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Human Herpesvirus Type 6

Essentials of Diagnosis

  • Infant with high fever for several days; maculopapular rash after defervescence
  • Can be isolated in cultures of monocytes but takes 10-30 days and may be false negative
  • Detection of specific IgG and IgM by indirect immunofluorescence are diagnostic tests of choice
  • Blood or saliva PCR for HHV-6 DNA may be positive, but diagnostic significance uncertain due to intermittent excretion in asymptomatic patients
  • PCR positively in CSF diagnostic of encephalitis

Human Herpesvirus Type 6

General Considerations

In 1986 a human herpesvirus, now called human herpesvirus type 6 (HHV-6), was identified in cultures of peripheral blood lymphocytes from patients with lymphoproliferative diseases (Box 2). The virus, which is genetically distinct but morphologically similar to other herpesviruses, replicates in lymphoid tissue, especially CD4+ T lymphocytes, and has two distinct variants, A and B.

Initially it was thought that HHV-6 would grow only in freshly isolated B-lymphocytes, and the virus was referred to as the human B-lymphotropic virus (HBLV); now it is clear that the virus is preferentially tropic for CD4+ T lymphocytes. HHV-6 establishes a latent infection in T cells but may be activated to a productive lytic infection by mitogenic stimulation. Resting lymphocytes and lymphocytes from healthy immune individuals are resistant to HHV-6 infection. In vivo, HHV6 replication is controlled by cell-mediated immune factors. It appears to be capable of reactivating in immunosuppressed patients, but its clinical significance in this situation is unknown.

Serologic studies indicate that almost all children are infected by age 2. This makes HHV-6 the most communicable of all human herpesviruses. Most adults shed HHV-6 in saliva, and close personal contact is the most likely route of spread; vertical transmission also occurs.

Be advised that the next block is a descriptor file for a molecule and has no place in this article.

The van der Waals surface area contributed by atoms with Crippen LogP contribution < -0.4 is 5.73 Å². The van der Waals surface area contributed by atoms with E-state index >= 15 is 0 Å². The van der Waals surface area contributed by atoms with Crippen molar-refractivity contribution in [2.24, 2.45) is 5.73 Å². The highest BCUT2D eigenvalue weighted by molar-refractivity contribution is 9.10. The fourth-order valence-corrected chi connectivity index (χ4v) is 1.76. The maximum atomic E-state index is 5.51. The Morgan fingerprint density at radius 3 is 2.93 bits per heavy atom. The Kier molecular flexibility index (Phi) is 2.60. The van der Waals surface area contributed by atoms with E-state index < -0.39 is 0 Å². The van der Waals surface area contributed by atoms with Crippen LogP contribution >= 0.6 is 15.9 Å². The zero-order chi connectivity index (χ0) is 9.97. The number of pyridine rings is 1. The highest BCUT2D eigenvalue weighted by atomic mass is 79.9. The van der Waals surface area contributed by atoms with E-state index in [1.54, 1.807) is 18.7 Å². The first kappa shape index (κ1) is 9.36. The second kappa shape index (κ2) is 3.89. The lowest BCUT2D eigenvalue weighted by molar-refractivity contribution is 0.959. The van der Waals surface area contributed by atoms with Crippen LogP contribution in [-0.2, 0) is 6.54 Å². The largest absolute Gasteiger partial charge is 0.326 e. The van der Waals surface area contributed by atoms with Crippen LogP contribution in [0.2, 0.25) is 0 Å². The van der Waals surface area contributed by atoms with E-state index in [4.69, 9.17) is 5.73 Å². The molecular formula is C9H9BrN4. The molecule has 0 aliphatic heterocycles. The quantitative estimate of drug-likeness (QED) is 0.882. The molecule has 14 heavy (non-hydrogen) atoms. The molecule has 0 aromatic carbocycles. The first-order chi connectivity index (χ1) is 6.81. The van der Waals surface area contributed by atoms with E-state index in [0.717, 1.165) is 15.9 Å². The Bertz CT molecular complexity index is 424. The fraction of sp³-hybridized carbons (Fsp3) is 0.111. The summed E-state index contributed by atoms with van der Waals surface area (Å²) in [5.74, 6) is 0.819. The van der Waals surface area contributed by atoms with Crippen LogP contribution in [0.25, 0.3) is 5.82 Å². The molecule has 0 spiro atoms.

Clinical Findings

Exanthem subitum occurs in infants and is characterized by fever, eg, 39 °C for several days followed by defervescence and a light maculopapular rash spreading from the trunk to the extremities. CNS complications may occur with febrile seizures, meningitis and encephalitis. HHV-6 may also be a cause of febrile episodes in transplant recipients.

Human Herpesvirus Type 6


Virus infection is best documented by seroconversion. Active virus infection can be documented by culture, antigenemia, or DNAemia, but since reactivation or is common, it is very difficult to use these tools to diagnose HHV-6 as the cause of disease. Also, culture takes 10-30 days.


HHV-6 appears to be susceptible in vitro to ganciclovir and foscarnet and less susceptible to acyclovir (INN: Aciclovir), but no clinical data are available.

Prevention & Control

Because HHV-6 infection is ubiquitous and almost all infants excrete the virus by 2 years of age, no preventative measure is practical. No vaccine is in development, and isolation is not practical owing to ubiquitous infection.

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